Ask any "Old Salt" why they chose a Navy career – and you just might get the response “for the sea stories!” Sea Stories are one of the pillars of a seafaring career; they are more than just “been there, done that....” They are stories of drama, whimsy, far off lands, the good and bad times – they create a sense of purpose and community which makes the sea service a profession, and not just a job.
Sea stories are often laced with knowledge, insight, and wisdom. They are the vehicle by which hard-learned lessons are passed down to the next generation of Old Salts; lessons that can’t be taught through a qualification sheet or a general military training lecture. Sea Stories connect Sailors - people who would normally have little in common become close friends, mentors, brother-in-arms through tales of shared experiences. Many years after leaving the seagoing profession – a sea story can instantly connect people at a human level.
A quiet moment and a cup of coffee can be the ideal setting to share Sea Stories. After a harrowing underway evolution, a high-stress material inspection, or simply during the calm of a late-night quarterdeck watch, a cup of coffee and an Old Salt often leads to the very best of Sea Stories.
At Old Salt Coffee, our goal is to bring Sailors together, at sea or ashore, to share their Sea Stories. Our coffees have that distinctive aroma, body, and taste that sets the tone for conversations.
We'd love to hear your sea story! We invite you to share it with us on our website. And there you can read the sea stories of fellow "Old Salts" - Sailors or otherwise.
On the first night of the New Year, an unofficially endorsed truce allows the sacrosanct veil of regulation to be pierced — if only for a brief moment. During the mid-watch from midnight to 0400 (and only during the mid-watch) it is permitted for a ship to record the first entry of the New Year in verse. In this annual, fleeting, first entry of the New Year, the deck log bears witness to a hint of individuality, personality, and sometimes the mindset of shipboard life. However, Navy regulations remain ever obstinate, and the leeway for creativity comes with a caveat: all entries should still include the specified requirements noted in current Navy Regulations, and administered under OPNAV instruction issued by the Chief of Naval Operations.*
Our Old Salt, John S. Lyman, Jr., made the following 1 Jan 1963 Deck Log entry:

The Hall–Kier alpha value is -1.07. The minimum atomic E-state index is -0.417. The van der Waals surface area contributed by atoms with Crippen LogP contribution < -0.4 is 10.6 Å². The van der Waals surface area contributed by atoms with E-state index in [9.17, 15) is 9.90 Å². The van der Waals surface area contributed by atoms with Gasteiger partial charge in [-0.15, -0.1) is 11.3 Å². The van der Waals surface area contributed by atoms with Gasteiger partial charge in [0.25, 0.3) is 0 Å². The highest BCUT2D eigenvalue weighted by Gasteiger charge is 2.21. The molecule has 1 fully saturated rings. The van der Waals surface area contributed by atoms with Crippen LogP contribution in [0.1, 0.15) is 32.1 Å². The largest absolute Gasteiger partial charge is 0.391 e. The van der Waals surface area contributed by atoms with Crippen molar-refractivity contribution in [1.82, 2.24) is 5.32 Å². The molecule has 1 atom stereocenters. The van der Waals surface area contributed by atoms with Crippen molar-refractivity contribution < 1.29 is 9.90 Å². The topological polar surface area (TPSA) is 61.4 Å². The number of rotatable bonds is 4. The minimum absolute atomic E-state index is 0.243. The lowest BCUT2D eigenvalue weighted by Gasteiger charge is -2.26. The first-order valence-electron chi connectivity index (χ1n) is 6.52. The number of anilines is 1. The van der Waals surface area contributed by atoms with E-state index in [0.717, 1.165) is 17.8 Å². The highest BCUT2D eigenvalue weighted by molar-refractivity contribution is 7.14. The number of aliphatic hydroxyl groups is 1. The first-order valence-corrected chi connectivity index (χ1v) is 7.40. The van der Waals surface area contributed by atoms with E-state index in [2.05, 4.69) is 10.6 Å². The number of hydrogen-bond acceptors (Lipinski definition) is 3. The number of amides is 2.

"Thresher (SSN-593), 1 January 1963
00-04 This entry is dedicated to the unknown, unrated and unnecessary yeoman at NavPers who so faithfully and capably reads, notes, files and forgets my continuing and constant efforts through the year.
Now read, good yeoman, and you shall see
How THRESHER met the best year yet and first of ‘63
The temperature was zero or maybe just below
And the winds whistled sharply, from stern to open bow.
The skies were clear, although to the waters west
Appeared a few broken clouds – call it “Scattered” at best.
It hardly bears repeating – you must know as well as I
That THRESHER lies in Dry Dock just as high and dry
As on previous
(Forgive the crossovers, please, yeo, just this once)
Not a soul is missing, we’ve mustered our whole flock
The ship still stands, with all hands, in #2 Dock
Or did you believe that we might leave
Our protected spot on New Years’ Eve?
Still receiving AC power, as reported before
With miscellaneous services brought from the shore.
Units of the Fleets, Atlantic and Reserve
Are still joined with us in our private preserve.
At dock or on block, moored with wire or manila hemp
Spring line or breast line, we’re all at PORTSMOUTH, New Hamp.
There has been no demotion, or significant promotion
In this misbegotten, all but forgotten corner of the ocean
And the most rank of us on AEOLUS is SOPA still you see.
(Lest you forget, the number yet, remains as ARC-3.)
Thus ends my missive for tonight, the very first this year
Through past performance indicates, not the very last I fear!
Your faithful Correspondent,
J S Lyman
2nd: 1862 - Capt. David G. Farragut, commander of his flagship, the screw sloop of war Hartford, departs Hampton Roads for Ship Island, Miss., where Farragut takes command of the Western Gulf Blockading Squadron in preparation for the assault on New Orleans.